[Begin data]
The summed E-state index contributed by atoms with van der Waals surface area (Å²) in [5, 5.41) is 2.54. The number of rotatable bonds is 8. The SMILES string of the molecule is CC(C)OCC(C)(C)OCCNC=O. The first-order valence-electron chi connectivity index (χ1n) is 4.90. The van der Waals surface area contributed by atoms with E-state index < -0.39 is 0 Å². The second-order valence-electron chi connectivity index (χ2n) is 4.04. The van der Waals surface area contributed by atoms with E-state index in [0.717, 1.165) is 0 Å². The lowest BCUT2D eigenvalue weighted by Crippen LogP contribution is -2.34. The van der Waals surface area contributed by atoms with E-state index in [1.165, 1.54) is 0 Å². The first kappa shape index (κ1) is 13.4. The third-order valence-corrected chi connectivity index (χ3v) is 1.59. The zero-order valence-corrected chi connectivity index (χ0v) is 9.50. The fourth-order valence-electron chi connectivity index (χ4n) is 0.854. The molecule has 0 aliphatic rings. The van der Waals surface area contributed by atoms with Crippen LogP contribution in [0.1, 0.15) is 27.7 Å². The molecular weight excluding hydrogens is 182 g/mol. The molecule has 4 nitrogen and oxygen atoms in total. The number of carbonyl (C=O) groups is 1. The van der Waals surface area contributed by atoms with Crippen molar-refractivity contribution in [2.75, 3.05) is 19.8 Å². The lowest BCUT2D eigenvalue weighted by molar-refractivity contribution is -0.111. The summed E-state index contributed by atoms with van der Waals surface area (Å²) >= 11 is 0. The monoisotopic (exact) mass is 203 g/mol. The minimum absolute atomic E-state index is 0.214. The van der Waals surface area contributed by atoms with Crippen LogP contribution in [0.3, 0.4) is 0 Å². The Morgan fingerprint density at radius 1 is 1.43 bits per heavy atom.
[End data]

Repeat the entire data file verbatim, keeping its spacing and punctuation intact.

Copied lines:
The summed E-state index contributed by atoms with van der Waals surface area (Å²) in [5, 5.41) is 2.54. The number of rotatable bonds is 8. The SMILES string of the molecule is CC(C)OCC(C)(C)OCCNC=O. The first-order valence-electron chi connectivity index (χ1n) is 4.90. The van der Waals surface area contributed by atoms with E-state index < -0.39 is 0 Å². The second-order valence-electron chi connectivity index (χ2n) is 4.04. The van der Waals surface area contributed by atoms with E-state index in [0.717, 1.165) is 0 Å². The lowest BCUT2D eigenvalue weighted by Crippen LogP contribution is -2.34. The van der Waals surface area contributed by atoms with E-state index in [1.165, 1.54) is 0 Å². The first kappa shape index (κ1) is 13.4. The third-order valence-corrected chi connectivity index (χ3v) is 1.59. The zero-order valence-corrected chi connectivity index (χ0v) is 9.50. The fourth-order valence-electron chi connectivity index (χ4n) is 0.854. The molecule has 0 aliphatic rings. The van der Waals surface area contributed by atoms with Crippen LogP contribution in [0.1, 0.15) is 27.7 Å². The molecular weight excluding hydrogens is 182 g/mol. The molecule has 4 nitrogen and oxygen atoms in total. The number of carbonyl (C=O) groups is 1. The van der Waals surface area contributed by atoms with Crippen molar-refractivity contribution in [2.75, 3.05) is 19.8 Å². The lowest BCUT2D eigenvalue weighted by molar-refractivity contribution is -0.111. The summed E-state index contributed by atoms with van der Waals surface area (Å²) >= 11 is 0. The monoisotopic (exact) mass is 203 g/mol. The minimum absolute atomic E-state index is 0.214. The van der Waals surface area contributed by atoms with Crippen LogP contribution in [0.3, 0.4) is 0 Å². The Morgan fingerprint density at radius 1 is 1.43 bits per heavy atom.